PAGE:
Search America's historic newspaper pages from 1789-1922 or use the U.S. Newspaper Directory to find information about American newspapers published between 1690-present. Chronicling America is sponsored jointly by the
National Endowment for the Humanities and the Library of Congress. external link Learn more
Image provided by: University of Illinois at Urbana-Champaign Library, Urbana, IL
Newspaper Page Text
BOXING SPORTS OF ALL SORTS BASEBALL
The skimming skaters finally came
into their own. Weather so cold as
to force many old-timers into the
warming sheds gaVe-lhe ice speed
sters a good day for their races Sun
day. Skating affairs were only of local
importance, but 5,000 crowded out
to Humboldt park and braved the
freezing blasts to see the ice races
the Norwegian Turners staged.
The mile for class A skaters was
the feature. Roy McWhirter was
given the decision in a finish so close
that even the judges were undecided
as to the winner. His teammate, Ar
thur Staff, also of the .Northwest
Skating club, held him to a nip and
tuck contest until the last lap, when
he lost a few yards by a stumble.
Oscar Hansen of the same club
took the mile race in class C and the
mile novice. In the five-mile handi
cap. McWhirter repeated his mile
stunt, beating Staff by a few feet
Other outdoor sports, the skiers,
took advantage of the zero weather.
At Cary, 111., in the Norge club
Qunds, they practiced their long
jcSips and slides for the annual con
test next Sunday.
H. Nelson and Al Hanson, ama
teurs, furnished excitement for the
few onlookers by colliding high in
the air during a long jump. They
crashed to the ground together, but
euffered only a few bruises and were
able to walk after a treatment in the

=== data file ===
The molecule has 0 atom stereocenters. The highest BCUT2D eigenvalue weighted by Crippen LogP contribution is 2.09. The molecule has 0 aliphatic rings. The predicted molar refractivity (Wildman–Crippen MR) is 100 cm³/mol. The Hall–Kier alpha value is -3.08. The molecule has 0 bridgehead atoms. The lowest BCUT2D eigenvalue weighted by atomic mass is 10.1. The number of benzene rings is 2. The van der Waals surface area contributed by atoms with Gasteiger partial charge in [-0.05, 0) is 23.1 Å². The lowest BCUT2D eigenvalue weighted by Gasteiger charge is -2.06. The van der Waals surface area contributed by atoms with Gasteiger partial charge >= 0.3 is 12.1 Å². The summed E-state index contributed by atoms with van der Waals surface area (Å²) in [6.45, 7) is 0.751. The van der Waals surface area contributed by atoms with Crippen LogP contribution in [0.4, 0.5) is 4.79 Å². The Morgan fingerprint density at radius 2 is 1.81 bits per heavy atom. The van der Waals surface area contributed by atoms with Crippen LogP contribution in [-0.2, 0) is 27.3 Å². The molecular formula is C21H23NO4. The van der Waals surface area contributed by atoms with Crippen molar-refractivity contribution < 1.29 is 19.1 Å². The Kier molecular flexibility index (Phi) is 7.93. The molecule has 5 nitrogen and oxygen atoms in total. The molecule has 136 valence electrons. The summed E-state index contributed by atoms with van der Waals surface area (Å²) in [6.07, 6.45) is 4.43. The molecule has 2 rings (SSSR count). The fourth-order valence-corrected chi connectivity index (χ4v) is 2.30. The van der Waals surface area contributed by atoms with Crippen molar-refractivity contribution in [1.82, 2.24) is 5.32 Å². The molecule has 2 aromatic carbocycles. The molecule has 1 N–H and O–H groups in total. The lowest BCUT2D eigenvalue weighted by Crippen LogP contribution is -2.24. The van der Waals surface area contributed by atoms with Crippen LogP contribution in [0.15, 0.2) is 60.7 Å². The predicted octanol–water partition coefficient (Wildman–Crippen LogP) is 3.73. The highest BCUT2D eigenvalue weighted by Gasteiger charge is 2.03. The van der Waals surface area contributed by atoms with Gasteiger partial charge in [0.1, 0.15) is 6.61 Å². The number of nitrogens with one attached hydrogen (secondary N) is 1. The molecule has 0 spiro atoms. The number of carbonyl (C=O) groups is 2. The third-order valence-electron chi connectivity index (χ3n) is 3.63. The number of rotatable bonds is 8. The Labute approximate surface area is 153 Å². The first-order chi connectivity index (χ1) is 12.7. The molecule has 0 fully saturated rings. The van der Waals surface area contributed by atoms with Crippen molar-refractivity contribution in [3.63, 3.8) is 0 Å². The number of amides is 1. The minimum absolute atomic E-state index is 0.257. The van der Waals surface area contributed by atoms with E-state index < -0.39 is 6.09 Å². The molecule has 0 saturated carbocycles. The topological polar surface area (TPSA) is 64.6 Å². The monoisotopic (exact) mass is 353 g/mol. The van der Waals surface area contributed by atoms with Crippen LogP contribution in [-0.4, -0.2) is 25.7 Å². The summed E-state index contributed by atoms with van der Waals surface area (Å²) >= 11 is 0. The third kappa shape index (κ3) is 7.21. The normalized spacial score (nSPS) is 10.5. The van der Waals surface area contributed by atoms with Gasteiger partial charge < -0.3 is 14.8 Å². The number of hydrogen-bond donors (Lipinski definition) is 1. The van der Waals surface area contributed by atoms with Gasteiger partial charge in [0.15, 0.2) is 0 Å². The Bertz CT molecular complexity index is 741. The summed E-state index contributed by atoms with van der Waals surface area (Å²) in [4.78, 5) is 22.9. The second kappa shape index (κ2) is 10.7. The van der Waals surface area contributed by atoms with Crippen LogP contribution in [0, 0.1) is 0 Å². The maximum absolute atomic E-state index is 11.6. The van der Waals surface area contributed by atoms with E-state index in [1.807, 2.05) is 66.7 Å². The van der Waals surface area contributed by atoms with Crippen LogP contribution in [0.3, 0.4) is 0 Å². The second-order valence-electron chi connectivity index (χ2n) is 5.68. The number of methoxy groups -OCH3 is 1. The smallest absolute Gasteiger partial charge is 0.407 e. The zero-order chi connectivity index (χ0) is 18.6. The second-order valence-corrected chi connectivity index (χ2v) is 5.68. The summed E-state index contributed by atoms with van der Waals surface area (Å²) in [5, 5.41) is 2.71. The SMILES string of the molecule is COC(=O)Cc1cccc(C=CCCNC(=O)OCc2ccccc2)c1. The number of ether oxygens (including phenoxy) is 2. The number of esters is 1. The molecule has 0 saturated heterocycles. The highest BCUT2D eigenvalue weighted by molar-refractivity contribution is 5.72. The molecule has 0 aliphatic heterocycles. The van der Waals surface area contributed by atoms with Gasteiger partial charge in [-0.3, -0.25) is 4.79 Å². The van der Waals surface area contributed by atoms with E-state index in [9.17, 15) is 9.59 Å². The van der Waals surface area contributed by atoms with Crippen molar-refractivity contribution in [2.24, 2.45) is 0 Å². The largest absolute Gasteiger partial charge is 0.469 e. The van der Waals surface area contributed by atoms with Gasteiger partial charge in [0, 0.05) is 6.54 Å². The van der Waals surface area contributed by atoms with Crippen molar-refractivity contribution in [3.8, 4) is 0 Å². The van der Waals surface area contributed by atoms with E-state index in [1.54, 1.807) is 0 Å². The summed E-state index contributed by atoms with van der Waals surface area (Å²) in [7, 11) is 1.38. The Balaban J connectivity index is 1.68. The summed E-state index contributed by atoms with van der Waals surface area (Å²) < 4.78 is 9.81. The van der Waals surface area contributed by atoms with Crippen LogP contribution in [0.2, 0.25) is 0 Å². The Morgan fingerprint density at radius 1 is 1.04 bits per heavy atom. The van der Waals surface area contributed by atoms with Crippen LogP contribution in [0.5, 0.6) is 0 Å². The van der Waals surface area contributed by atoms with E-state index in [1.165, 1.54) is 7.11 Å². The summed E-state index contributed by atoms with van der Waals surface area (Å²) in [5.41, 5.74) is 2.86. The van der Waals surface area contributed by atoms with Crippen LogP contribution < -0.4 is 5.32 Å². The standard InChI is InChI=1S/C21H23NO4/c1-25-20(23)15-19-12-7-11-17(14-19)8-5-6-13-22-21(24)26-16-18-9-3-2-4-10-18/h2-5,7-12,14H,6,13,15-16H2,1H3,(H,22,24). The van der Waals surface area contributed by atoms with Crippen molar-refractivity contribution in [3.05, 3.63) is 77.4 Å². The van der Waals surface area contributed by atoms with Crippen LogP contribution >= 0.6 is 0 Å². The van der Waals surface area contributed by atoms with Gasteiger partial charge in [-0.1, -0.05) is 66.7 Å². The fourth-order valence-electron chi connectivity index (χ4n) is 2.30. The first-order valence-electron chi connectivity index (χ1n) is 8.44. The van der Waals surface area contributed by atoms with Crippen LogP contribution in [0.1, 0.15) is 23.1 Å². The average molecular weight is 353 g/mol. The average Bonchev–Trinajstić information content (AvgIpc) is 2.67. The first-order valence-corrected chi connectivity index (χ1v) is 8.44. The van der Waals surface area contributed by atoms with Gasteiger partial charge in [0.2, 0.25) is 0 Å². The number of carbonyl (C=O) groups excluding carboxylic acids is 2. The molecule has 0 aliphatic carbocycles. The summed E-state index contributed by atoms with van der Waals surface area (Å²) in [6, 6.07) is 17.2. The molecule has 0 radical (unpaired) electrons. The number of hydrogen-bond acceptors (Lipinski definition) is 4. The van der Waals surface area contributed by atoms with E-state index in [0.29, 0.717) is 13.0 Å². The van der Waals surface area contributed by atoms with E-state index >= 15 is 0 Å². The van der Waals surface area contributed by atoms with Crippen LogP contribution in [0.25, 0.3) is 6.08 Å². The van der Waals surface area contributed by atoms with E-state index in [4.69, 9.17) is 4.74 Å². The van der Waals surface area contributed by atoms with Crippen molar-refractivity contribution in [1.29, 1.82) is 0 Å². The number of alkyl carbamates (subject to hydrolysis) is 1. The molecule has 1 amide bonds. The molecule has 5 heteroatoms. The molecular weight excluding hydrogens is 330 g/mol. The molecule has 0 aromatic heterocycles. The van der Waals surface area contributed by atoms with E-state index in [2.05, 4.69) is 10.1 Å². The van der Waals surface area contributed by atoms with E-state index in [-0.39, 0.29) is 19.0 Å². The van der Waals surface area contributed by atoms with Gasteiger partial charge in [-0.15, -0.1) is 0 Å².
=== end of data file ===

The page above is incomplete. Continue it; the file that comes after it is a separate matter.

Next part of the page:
The accident happened while the
skiers were jumping in pairs. A
strong north wind threw Nelson on
Hanson's course and the pair left the
end of the slide together.
National amateur champions for
the past five years will compete in
the race and several upstarts in the
skiing game will jump Sunday. The
winner is expected to establish a rec
ord. The winter leaguers froze up over
Sunday and the biggest thing that
cropped up in baseball circles was
the trimming the Cubs will get next
This trimming, of which President
Weeghman tells, is not the same
trimming they took so many times
last year. It is a trimming in num
bers which the team will get before
leaving for Tampa.
Manager Tinker is expected to
meet some American ass'n owners
today in an effort to dispose of some
or the players which he can't use.
Chicago Gun club shoot went to
A. H. Winkler in a contest held at
the Kensington traps. Gunners had
the wind and cold to contend with.
Winkler took three events.
The Faetz brothers starred in the
Greater Chicago bowling tourna
ment Jim Faetz rolled over 200 in
every game, with 265 as high mark.
Matt Williams took the measure of
Joe Shaw on the Randolph alleys.
Charley Weeghman of the Cubs is
supposed to be busy making ar
rangements to dispose of West Side
stock to J. O. Armour, Julius Rosen
wald, Wm. Wrigley and the mysteri
ous banker rumored as a purchaser
in the Cub deaL
No "O. K." of the purchase story
has been given by the big business
men mentioned, but the probability
of their having invested is strong.
Ted Lewis, the English fighter, says
one of the things that surprised him
most when he came to the United
States was the admission charged for
bouts and the number of rounds a
spectator is allowed to see for his
In England, Lewis says, you can
see 69 rounds and Sometimes 100
rounds for an admission of 25 cents.
A show nearly always consists of a
main bout of 20 rounds, a semi-final
of 15 rounds, two bouts of 10 rounds
each and six bouts of 4 rounds each.
On some occasions a turnament o,
5 bouts,, eacft lasting three round, ,